As a back-of-the-envelope calculation, say 100 million new BEVs were manufactured annually over a decade and 400 million ICE vehicles were modified to be BEVs over 5 years. This would produce essentially a fully electrified car fleet (1.4 billion BEVs) in a decade. It might get easier if autonomous driving comes on the scene early as this will surely mean less cars, as autonomous vehicles are likely to be operated more or less non-stop.
Who is switching out the ICE and inserting a big battery?
Four-and-a-half years ago, I noticed that Dutch company Tembo was repurposing Toyota vehicles as BEVs for underground mining applications. Since that time, Tembo has been acquired by VivoPower and the electrification program has been consolidated in Australia, with the involvement of wholly-owned Toyota subsidiary, Toyota Australia. A recent presentation from VivoPower claims global distribution deals in 2021 involving $707 million and 7,825 vehicles (presumably for the cost of the vehicles plus Tembo-eV conversion). Countries involved include Australia, Canada, Nordic countries, Mongolia, and 50 other countries. The deals involve purchase through 2026.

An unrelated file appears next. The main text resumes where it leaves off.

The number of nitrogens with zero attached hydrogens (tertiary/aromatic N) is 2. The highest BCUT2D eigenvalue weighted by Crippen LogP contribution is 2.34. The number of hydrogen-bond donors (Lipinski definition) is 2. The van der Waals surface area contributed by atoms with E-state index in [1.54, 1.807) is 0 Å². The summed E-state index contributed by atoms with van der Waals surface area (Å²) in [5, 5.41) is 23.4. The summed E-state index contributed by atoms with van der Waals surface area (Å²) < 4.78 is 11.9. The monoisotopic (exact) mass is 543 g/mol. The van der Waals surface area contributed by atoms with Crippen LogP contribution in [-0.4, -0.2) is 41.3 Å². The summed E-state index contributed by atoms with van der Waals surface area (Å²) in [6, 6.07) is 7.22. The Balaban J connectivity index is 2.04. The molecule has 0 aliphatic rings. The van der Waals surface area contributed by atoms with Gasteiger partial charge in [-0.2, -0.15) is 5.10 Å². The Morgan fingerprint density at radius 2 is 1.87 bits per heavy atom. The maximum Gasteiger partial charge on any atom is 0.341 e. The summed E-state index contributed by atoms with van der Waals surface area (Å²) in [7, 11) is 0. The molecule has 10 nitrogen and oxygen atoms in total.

Therefore, from vague initial partnering with Toyota, it looks like a formal deal is getting closer, as there appear to be deals for electrified Toyota mining vehicles in several countries. VivoPower claims the Toyota partnership defined by an exclusive and binding LOI of June 2021 with Toyota Australia is a prelude to a Master Services Agreement (under negotiation), which could make VivoPower the exclusive partner of Toyota Australia for LandCruiser electrification for 5 years (+ 2-year option). It is claimed that Toyota Japan has commissioned Toyota Australia to identify a global partner for LandCruiser electrification. The actual state of play is that on May 20, VivoPower (through Tembo e-LV Australia) and Toyota Motor Corporation Australia Ltd have executed a Design Services Agreement for Tembo e-LV to be commercially engaged on the next stage of design of electrification solutions for the Toyota LandCruiser 70 for offroad applications in Australia. This announcement has barely halted the slide in VivoPower’s share price decline over the past 12 months, possibly because what is represented in the recent company presentation appears to be ahead of the actual state of play.